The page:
Some conferences charge speakers to participate or make them apply. We chose not to do this for our virtual event, instead going with an “invite only” format.
“We wanted the best people to be in our conference, and you don’t always get that when you charge people or make them apply to speak,” Coupe says.
We co-sponsored Pros & Content Connect with Salesforce. Having a big name brand helped us expand our invite list while providing the event greater visibility.
With in-person events cancelled, many brands are looking for new ways to attract customers—and running a virtual vendor table can be an effective way to do so.
Charging brands for sponsorships can also help generate some revenue. Alternatively, you could use it as a lead generation tactic—allow brands you're interested in working with to sponsor your event for free, and use it to foster a stronger relationship.
The only way to build excitement for your event is to promote the heck out of it. To do this you need to build out a marketing campaign that includes the following elements:
- An event page/website
- An FAQ page
- An event registration page
- An email marketing campaign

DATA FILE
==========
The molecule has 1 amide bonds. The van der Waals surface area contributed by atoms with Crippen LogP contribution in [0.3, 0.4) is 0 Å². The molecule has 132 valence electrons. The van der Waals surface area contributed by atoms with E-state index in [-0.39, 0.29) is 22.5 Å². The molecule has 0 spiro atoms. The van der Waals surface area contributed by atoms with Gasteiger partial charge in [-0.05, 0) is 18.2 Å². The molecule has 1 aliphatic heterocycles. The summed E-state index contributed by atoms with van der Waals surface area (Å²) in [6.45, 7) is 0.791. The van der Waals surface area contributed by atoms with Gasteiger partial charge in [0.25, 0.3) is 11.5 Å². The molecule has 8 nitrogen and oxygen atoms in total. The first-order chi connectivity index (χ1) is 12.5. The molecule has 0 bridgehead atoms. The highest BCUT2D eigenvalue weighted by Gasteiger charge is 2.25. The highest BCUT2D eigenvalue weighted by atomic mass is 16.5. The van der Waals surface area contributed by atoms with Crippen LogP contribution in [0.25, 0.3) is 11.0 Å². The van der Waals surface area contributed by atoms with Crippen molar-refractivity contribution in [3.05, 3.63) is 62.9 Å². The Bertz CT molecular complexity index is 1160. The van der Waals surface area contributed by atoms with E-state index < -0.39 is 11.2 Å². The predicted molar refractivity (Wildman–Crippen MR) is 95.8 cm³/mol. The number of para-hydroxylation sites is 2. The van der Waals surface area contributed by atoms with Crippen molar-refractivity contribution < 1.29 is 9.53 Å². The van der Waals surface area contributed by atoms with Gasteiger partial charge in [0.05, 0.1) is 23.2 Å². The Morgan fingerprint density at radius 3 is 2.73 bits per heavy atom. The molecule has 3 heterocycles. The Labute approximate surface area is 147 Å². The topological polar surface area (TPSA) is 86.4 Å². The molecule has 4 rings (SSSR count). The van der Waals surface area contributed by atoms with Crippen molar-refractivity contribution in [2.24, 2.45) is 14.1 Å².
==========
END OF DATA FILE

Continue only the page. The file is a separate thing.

- A social media marketing campaign
- An event guide listing panels, speakers, etc.
You also need to understand what the value proposition of your virtual event is. What will people get out of attending? This should be made clear in all of your promotional emails, social media posts, and ads. And don’t forget to create an event hashtag, as this will drive conversation about your event online.
Outside of your website and social media, you should also promote your event on third-party platforms like Eventbrite. And make sure to leverage your speakers as ambassadors for the event. They should be promoting it to their networks as well. Make it easy for them by offering to connect your social marketing team to theirs and providing them with a social media kit.
In terms of timing, Adobe says most people register for an event 2-3 weeks in advance. Therefore, you should start building excitement roughly one month out.
Perform a Tech Rehearsal
When dealing with new technology, things have a tendency to go wrong. So it’s important to have multiple dry runs before the actual event. Event planning expert Gina Rosales of Make it Mariki Events, who we worked with on Pros & Content Connect, says you can never have enough practice before the big day.